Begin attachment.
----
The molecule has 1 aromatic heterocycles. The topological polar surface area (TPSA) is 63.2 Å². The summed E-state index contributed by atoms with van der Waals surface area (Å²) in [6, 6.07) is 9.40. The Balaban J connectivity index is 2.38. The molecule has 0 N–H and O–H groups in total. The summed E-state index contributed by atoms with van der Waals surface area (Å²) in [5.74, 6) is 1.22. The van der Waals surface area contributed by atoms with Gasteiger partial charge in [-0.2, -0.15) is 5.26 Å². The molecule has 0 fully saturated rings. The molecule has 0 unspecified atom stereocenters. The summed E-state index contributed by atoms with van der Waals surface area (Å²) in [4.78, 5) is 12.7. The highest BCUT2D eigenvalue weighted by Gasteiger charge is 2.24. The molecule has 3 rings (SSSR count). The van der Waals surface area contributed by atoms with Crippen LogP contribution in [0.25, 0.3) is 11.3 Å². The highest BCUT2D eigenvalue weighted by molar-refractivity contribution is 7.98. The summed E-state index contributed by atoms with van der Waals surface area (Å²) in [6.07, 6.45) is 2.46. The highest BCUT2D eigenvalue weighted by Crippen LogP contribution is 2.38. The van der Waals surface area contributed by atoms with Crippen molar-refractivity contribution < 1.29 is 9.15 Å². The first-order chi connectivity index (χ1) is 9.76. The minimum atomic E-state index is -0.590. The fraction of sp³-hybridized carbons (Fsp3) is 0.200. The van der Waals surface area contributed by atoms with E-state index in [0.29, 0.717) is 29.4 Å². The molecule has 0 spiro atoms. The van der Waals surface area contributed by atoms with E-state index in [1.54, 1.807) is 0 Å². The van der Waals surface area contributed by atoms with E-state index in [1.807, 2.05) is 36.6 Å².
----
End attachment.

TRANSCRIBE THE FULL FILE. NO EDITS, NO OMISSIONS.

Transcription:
The molecule has 1 aromatic heterocycles. The topological polar surface area (TPSA) is 63.2 Å². The summed E-state index contributed by atoms with van der Waals surface area (Å²) in [6, 6.07) is 9.40. The Balaban J connectivity index is 2.38. The molecule has 0 N–H and O–H groups in total. The summed E-state index contributed by atoms with van der Waals surface area (Å²) in [5.74, 6) is 1.22. The van der Waals surface area contributed by atoms with Gasteiger partial charge in [-0.2, -0.15) is 5.26 Å². The molecule has 0 fully saturated rings. The molecule has 0 unspecified atom stereocenters. The summed E-state index contributed by atoms with van der Waals surface area (Å²) in [4.78, 5) is 12.7. The highest BCUT2D eigenvalue weighted by Gasteiger charge is 2.24. The molecule has 3 rings (SSSR count). The van der Waals surface area contributed by atoms with Crippen LogP contribution in [0.25, 0.3) is 11.3 Å². The highest BCUT2D eigenvalue weighted by molar-refractivity contribution is 7.98. The summed E-state index contributed by atoms with van der Waals surface area (Å²) in [6.07, 6.45) is 2.46. The highest BCUT2D eigenvalue weighted by Crippen LogP contribution is 2.38. The van der Waals surface area contributed by atoms with Crippen molar-refractivity contribution < 1.29 is 9.15 Å². The first-order chi connectivity index (χ1) is 9.76. The minimum atomic E-state index is -0.590. The fraction of sp³-hybridized carbons (Fsp3) is 0.200. The van der Waals surface area contributed by atoms with E-state index in [0.29, 0.717) is 29.4 Å². The molecule has 0 spiro atoms. The van der Waals surface area contributed by atoms with E-state index in [1.54, 1.807) is 0 Å². The van der Waals surface area contributed by atoms with E-state index in [1.807, 2.05) is 36.6 Å².